Our Facilities

The Georgia Cancer Center has three missions, one laboratory-based, one clinic-based and one education-based. Each of the Georgia Cancer Center facilities are designed with a purpose.  Using a modern, scientific approach known as evidence-based design along with the expert advice of cancer patient advisors, our treatment facilities bring in nature and sunlight and puts patients in charge in as many ways as possible. Our research facilities celebrate innovation, combining form with function to offer our scientists an environment for collaboration and discovery.

Augusta UniversityCC Adult Outpatient Clinic

Adult Out-patient Cancer Clinic

In September 2008 ground was broken for our freestanding cancer treatment clinic. It began treating patients in January 2010.The multidisciplinary cancer teams at the Georgia Cancer Center in Augusta  provide treatment for cancer patients in Georgia, South Carolina and the Southeast. The cancer treatment teams consist of skilled cancer specialists who address every concern you may have about cancer.

The building is 57,000 square feet featuring a beautiful lobby and commons area, 30 exam rooms designed for patients by patients, and 30 infusion stations looking out to a beautiful rooftop garden. These infusion stations offer flexibility to provide the utmost privacy or the ability to visit with other patients and families – whichever the patient prefers. Our clinic also offers 6 private treatment rooms, a 146 - space parking garage adjacent to the building with covered patient drop-off, and clinical research administrative and treatment areas where patients have the opportunity to participate in cutting-edge clinical trials.
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Augusta UniversityCC Radiation Therapy

Radiation Oncology

Georgia Cancer Center Radiation Oncology in Augusta is a regional free-standing facility located near the Georgia Cancer Center. The radiation oncology team includes board-certified radiation oncologists with years of experience in caring for cancer patients assisted by qualified medical physicists, dosimetrist, radiation therapists, and nursing support staff. The radiation oncology team executes extensive 3D radiotherapy plans tailored to meet the patient’s unique needs. These modern radiation treatments combined with full delivery of a prescribed dose to the cancerous tumor assists in the successful treatment of various forms of cancers.
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Pediatric Cancer and Blood Disorders
706-721-CARE (2273)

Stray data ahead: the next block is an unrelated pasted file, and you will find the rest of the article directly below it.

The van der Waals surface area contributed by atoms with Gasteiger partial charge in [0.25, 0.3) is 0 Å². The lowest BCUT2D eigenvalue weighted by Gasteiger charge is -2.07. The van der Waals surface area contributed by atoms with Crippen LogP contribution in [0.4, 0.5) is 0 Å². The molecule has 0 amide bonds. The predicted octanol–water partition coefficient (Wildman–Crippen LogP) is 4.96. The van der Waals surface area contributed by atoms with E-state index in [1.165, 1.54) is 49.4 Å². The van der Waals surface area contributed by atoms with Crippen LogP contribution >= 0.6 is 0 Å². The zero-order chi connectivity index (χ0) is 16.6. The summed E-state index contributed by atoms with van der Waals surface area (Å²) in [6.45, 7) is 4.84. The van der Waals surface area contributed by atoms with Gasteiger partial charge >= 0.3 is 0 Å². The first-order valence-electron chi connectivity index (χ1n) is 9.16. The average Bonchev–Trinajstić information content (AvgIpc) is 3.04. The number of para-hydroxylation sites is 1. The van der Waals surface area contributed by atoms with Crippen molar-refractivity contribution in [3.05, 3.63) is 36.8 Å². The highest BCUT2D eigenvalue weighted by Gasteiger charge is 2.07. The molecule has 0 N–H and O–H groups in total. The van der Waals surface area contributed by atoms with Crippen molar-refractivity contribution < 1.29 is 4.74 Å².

1-800-736-CARE (2273)

Children diagnosed with cancer or blood disorders can receive the multidisciplinary care they need right here in the Augusta, Georgia area. The Children's Hospital of Georgia Pediatric Cancer and Blood Disorder Center is the area's only pediatric cancer and blood disorders treatment center, staffing pediatric hematologists-oncologists and pediatric nurse practitioners who diagnose and treat all types of cancer in children, including leukemias, lymphomas, tumors of the brain and spinal column, and solid tumors. The staff of the center also treats children with hemophilia, sickle cell disease and other blood and clotting disorders.
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Cancer Research

The five-story, 167,000-square-foot cancer research facility opened in 2006 at a cost of $54-million. It houses administrative offices, laboratories and special equipment for researchers, such as flow cytometry resources. It also provides meeting space for seminars and lectures, such as the Georgia Cancer Center Lecture Series, which draws an audience from across the campus; training sessions on sophisticated software used in research, and community-wide forums on cancer-related topics.


The Cancer Center is home to some 35 Augusta University research faculty and approximately 175 associated personnel.

Laboratories have an open floor plan to allow work areas to flow into each other, fitting the collaborative nature of research today.

In the spirit of environmental harmony, angled ceilings and structural glass result in a space filled with natural light to reduce energy use. The center’s roof is covered with slow-growing grass to minimize heat loss and gain and to lessen the impact of runoff on the city’s water system.

A satellite energy plant with chilled water and steam provides heating and cooling for the Cancer Center and two adjacent research facilities. The plant's current capacity allows for future expansion.
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